A Quick Dive Into The Field of Elliot Wave Analysis – Introduction
On a single day, millions of people from around the world struggle to make decisions about financial assets. Their struggle is on how to predict the direction in which the securities will move. When their price moves higher, they profit by buying the securities. If they believe that the price of the securities will move lower, they sell short. To do all this, the traders use a number of strategies. The first common strategy is on fundamental analysis. In this, they consider the relevant news and how they will impact the market. For example, if the Federal Reserve releases a dovish statement, they sell the dollars and vice versa.
The other common strategy is on technical analysis. In it, the traders use one or a combination of the technical indicators that are provided by the brokers. These indicators include tools like the moving averages, relative strength index, relative vigor index, and the stochastics. They then combine these tools with the charting tools, which include tools like Fibonacci Retracement, Ghost Feed, Gann Fan, and Pitchfork to predict where the prices will move. This article will focus on another common charting tools that investors use to make decisions on trading. This tool is known as the Elliot Wave, which was developed by Ralph Eliot Elliot in 1930s.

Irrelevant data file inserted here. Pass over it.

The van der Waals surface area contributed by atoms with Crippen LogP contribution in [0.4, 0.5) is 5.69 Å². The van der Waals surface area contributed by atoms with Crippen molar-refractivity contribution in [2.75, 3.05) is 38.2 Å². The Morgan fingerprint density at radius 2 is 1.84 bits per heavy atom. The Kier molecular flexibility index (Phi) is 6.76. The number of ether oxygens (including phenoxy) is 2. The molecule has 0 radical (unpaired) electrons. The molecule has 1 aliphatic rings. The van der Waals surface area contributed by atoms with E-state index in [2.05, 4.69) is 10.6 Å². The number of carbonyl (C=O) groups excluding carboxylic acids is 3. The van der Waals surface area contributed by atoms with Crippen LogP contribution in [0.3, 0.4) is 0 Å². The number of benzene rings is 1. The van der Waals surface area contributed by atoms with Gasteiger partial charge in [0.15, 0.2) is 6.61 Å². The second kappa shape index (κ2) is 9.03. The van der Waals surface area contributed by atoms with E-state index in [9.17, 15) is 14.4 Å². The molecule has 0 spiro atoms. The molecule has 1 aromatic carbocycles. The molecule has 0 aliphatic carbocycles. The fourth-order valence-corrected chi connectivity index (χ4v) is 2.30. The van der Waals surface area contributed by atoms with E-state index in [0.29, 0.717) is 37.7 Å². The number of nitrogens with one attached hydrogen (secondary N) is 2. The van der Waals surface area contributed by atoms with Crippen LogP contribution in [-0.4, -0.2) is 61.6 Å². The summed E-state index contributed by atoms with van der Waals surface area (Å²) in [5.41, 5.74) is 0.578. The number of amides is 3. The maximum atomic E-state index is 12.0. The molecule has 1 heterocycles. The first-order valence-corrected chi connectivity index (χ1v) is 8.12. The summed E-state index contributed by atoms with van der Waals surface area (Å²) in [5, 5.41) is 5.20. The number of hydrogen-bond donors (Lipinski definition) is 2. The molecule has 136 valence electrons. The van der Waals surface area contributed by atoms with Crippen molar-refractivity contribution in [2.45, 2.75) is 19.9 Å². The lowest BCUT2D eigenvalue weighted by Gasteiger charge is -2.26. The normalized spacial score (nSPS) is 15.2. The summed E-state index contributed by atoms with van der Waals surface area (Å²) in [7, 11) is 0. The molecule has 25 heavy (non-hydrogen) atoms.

In his theory, Ralph said that he believed that the stock market tended to move in certain patterns. He proposed that if traders took time to look at the patterns, they would be more successful. It was also similar to the Dow theory that recognized that stocks used to move in waves. Ralph was able to look at the Dow theory and break it up in greater details.
In this, when the price of a security is moving up, Ralph theorized that it does so in five major steps. In the chart above, the first five steps are known as the impulse wave. For it to be a good Elliot Wave, wave 1, 3, and 5 are usually bullish while wave 4 and 3 are known as reactive. In this, the third wave is usually the longest part of the wave.
After the impulse wave is formed, the price tends to form another cycle that is known as the corrective wave. This is usually formed by three waves, which are often labeled as A, B, and C. A summary of the Elliot Wave is shown in the chart below.
For this wave to happen, there are a number of rules. First, the asset needs to be in a trend. This means that it is impossible to apply the Elliot Wave when the security is in consolidation mode. Second, wave 2 can never retrace 100% of the first wave. Third, the third wave is usually the longest. Fourth, wave 4 may never end in the price zone of wave 1. A violation of any of these rules cancels out the effectiveness of the Elliot wave.
To be clear, while the Elliot Wave has been applied successfully over the years, it has some critics, who argue that it is based on theories that don’t work. Even for you, to use it well you need to take a lot of time to perfect the art the art of the analysis.